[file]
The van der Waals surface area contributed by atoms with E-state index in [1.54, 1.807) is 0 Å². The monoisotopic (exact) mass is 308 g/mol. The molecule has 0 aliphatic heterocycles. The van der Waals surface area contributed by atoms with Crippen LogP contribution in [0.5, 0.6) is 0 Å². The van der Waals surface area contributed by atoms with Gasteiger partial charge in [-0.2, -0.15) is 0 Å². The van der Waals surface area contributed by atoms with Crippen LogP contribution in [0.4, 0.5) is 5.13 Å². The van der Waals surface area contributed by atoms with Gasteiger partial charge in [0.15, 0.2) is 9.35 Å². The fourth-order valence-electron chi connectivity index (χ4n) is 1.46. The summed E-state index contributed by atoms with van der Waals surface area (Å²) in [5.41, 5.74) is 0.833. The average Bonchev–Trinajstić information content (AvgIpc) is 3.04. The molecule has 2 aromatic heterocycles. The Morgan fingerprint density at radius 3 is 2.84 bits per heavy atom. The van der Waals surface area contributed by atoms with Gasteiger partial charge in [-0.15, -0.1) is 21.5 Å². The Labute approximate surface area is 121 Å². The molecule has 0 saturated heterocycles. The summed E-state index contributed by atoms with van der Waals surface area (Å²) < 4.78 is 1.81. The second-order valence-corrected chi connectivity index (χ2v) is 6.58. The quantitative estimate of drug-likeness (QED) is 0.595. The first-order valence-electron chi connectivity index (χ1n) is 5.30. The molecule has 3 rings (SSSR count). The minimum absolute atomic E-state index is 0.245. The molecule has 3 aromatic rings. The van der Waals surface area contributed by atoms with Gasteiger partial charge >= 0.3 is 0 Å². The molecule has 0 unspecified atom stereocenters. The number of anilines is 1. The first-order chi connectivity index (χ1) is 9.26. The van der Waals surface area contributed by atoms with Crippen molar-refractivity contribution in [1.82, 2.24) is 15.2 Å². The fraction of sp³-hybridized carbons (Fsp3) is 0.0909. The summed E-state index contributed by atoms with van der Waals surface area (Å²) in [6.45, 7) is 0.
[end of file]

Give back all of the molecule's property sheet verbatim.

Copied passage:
The van der Waals surface area contributed by atoms with E-state index in [1.54, 1.807) is 0 Å². The monoisotopic (exact) mass is 308 g/mol. The molecule has 0 aliphatic heterocycles. The van der Waals surface area contributed by atoms with Crippen LogP contribution in [0.5, 0.6) is 0 Å². The van der Waals surface area contributed by atoms with Gasteiger partial charge in [-0.2, -0.15) is 0 Å². The van der Waals surface area contributed by atoms with Crippen LogP contribution in [0.4, 0.5) is 5.13 Å². The van der Waals surface area contributed by atoms with Gasteiger partial charge in [0.15, 0.2) is 9.35 Å². The fourth-order valence-electron chi connectivity index (χ4n) is 1.46. The summed E-state index contributed by atoms with van der Waals surface area (Å²) in [5.41, 5.74) is 0.833. The average Bonchev–Trinajstić information content (AvgIpc) is 3.04. The molecule has 2 aromatic heterocycles. The Morgan fingerprint density at radius 3 is 2.84 bits per heavy atom. The van der Waals surface area contributed by atoms with Gasteiger partial charge in [-0.15, -0.1) is 21.5 Å². The Labute approximate surface area is 121 Å². The molecule has 0 saturated heterocycles. The summed E-state index contributed by atoms with van der Waals surface area (Å²) < 4.78 is 1.81. The second-order valence-corrected chi connectivity index (χ2v) is 6.58. The quantitative estimate of drug-likeness (QED) is 0.595. The first-order valence-electron chi connectivity index (χ1n) is 5.30. The molecule has 3 rings (SSSR count). The minimum absolute atomic E-state index is 0.245. The molecule has 3 aromatic rings. The van der Waals surface area contributed by atoms with Gasteiger partial charge >= 0.3 is 0 Å². The molecule has 0 unspecified atom stereocenters. The number of anilines is 1. The first-order chi connectivity index (χ1) is 9.26. The van der Waals surface area contributed by atoms with Crippen molar-refractivity contribution in [1.82, 2.24) is 15.2 Å². The fraction of sp³-hybridized carbons (Fsp3) is 0.0909. The summed E-state index contributed by atoms with van der Waals surface area (Å²) in [6.45, 7) is 0.